March 22, 2012 — Utah Gov. Gary Herbert (R) on Tuesday signed into law a bill (HB 461) that will extend the waiting period for women seeking abortion care to 72 hours, the Salt Lake Tribune reports. The law will take effect May 7, giving the state the longest waiting period in the nation. A similar law mandating a 72-hour waiting period in South Dakota has been put on hold by a federal judge.
Currently, women must wait 24 hours before an abortion in Utah (Gehrke, Salt Lake Tribune, 3/20). Herbert "felt the bill appropriately allows a woman who's facing that decision to fully weigh her options and the implications of that decision," Ally Isom, a spokesperson for the governor, said (Dobuzinskis, Reuters/Chicago Tribune, 3/20).
According to the Salt Lake Tribune, the law will require women to wait 72 hours after a face-to-face consultation, in which they are told about the fetus' development and given information about options other than abortion. Doctors would be permitted to bypass the waiting period if an abortion is necessary to prevent an infection.
The law does not provide an exemption for nonviable pregnancies, noted Marina Lowe, a lawyer for the American Civil Liberties Union of Utah. "It's just sort of cruel to tell a woman that" she has to carry a nonviable pregnancy for three more days, Lowe said, adding, "It also raises the question of: What is the state's interest in requiring a woman to wait 72 hours if there's no chance of the pregnancy resulting in a baby?" (Salt Lake Tribune, 3/20).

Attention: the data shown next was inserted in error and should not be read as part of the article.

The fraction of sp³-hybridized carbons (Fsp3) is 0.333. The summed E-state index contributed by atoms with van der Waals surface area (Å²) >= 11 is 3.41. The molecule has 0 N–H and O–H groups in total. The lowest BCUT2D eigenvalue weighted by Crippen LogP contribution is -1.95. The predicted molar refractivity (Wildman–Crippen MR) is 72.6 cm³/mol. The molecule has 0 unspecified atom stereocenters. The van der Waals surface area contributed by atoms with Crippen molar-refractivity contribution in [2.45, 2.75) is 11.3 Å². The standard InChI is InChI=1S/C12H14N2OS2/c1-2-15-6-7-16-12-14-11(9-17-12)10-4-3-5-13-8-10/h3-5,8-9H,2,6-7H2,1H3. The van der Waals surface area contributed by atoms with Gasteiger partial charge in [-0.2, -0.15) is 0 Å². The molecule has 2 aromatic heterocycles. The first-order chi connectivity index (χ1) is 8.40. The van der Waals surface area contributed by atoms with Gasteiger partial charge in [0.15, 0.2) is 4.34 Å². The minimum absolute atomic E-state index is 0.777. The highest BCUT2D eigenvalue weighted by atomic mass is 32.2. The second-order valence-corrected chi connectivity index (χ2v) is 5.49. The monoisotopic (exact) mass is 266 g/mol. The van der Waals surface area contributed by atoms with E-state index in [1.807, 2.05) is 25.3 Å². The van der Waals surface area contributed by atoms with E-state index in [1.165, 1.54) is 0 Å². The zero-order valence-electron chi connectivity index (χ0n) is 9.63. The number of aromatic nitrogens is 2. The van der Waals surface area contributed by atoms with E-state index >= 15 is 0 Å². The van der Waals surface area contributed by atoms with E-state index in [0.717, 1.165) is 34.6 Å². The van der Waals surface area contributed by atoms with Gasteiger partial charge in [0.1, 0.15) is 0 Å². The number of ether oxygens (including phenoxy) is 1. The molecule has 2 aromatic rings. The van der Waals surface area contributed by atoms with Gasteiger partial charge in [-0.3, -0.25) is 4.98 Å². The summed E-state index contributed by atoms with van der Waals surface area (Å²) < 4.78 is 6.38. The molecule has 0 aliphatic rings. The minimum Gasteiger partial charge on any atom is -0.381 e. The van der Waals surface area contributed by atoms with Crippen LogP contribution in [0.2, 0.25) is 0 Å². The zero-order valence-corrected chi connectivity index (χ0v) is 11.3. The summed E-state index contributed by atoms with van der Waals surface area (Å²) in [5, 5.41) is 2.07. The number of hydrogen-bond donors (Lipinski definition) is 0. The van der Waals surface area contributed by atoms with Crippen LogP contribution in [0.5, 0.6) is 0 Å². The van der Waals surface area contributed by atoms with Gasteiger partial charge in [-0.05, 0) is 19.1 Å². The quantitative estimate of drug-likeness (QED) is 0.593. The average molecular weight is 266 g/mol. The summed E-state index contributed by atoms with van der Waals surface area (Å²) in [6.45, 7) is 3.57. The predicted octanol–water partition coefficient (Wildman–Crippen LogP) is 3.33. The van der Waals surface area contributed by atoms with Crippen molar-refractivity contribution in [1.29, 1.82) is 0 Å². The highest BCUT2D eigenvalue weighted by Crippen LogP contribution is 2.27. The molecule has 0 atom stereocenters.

The Utah measure differs from the South Dakota law in that the Utah waiting period starts after a consultation with any health professional, whereas South Dakota requires the consultation to be with an abortion provider. Isom expressed confidence that the Utah law could withstand a court challenge (Reuters/Chicago Tribune, 3/20).
Repro Health Watch — an exciting new edition of the Women’s Health Policy Report — compiles and distributes media coverage of proposed and enacted state laws and ballot initiatives affecting women's access to comprehensive reproductive health care, as well as litigation in response to those provisions.